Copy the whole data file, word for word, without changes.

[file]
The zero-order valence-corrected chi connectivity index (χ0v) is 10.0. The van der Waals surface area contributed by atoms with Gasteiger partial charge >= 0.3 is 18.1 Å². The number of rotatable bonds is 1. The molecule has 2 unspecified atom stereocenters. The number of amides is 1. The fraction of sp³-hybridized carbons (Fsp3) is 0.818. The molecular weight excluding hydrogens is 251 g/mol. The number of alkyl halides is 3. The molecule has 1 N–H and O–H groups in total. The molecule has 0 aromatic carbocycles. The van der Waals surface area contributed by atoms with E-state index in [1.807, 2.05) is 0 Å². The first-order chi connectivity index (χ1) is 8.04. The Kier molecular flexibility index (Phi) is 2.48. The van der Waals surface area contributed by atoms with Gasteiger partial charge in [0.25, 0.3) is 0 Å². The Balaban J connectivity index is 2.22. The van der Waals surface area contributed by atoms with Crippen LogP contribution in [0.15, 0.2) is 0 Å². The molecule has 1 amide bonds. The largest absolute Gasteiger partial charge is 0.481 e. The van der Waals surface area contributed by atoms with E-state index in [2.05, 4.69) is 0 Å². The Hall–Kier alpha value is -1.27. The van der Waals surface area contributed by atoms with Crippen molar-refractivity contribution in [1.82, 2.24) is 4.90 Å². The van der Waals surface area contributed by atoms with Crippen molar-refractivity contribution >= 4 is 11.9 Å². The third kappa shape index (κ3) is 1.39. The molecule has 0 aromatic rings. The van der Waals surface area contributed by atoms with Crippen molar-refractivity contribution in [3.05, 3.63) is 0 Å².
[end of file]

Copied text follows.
The zero-order valence-corrected chi connectivity index (χ0v) is 10.0. The van der Waals surface area contributed by atoms with Gasteiger partial charge >= 0.3 is 18.1 Å². The number of rotatable bonds is 1. The molecule has 2 unspecified atom stereocenters. The number of amides is 1. The fraction of sp³-hybridized carbons (Fsp3) is 0.818. The molecular weight excluding hydrogens is 251 g/mol. The number of alkyl halides is 3. The molecule has 1 N–H and O–H groups in total. The molecule has 0 aromatic carbocycles. The van der Waals surface area contributed by atoms with E-state index in [1.807, 2.05) is 0 Å². The first-order chi connectivity index (χ1) is 8.04. The Kier molecular flexibility index (Phi) is 2.48. The van der Waals surface area contributed by atoms with Gasteiger partial charge in [0.25, 0.3) is 0 Å². The Balaban J connectivity index is 2.22. The van der Waals surface area contributed by atoms with Crippen LogP contribution in [0.15, 0.2) is 0 Å². The molecule has 1 amide bonds. The largest absolute Gasteiger partial charge is 0.481 e. The van der Waals surface area contributed by atoms with E-state index in [2.05, 4.69) is 0 Å². The Hall–Kier alpha value is -1.27. The van der Waals surface area contributed by atoms with Crippen molar-refractivity contribution in [1.82, 2.24) is 4.90 Å². The van der Waals surface area contributed by atoms with Crippen molar-refractivity contribution >= 4 is 11.9 Å². The third kappa shape index (κ3) is 1.39. The molecule has 0 aromatic rings. The van der Waals surface area contributed by atoms with Crippen molar-refractivity contribution in [3.05, 3.63) is 0 Å².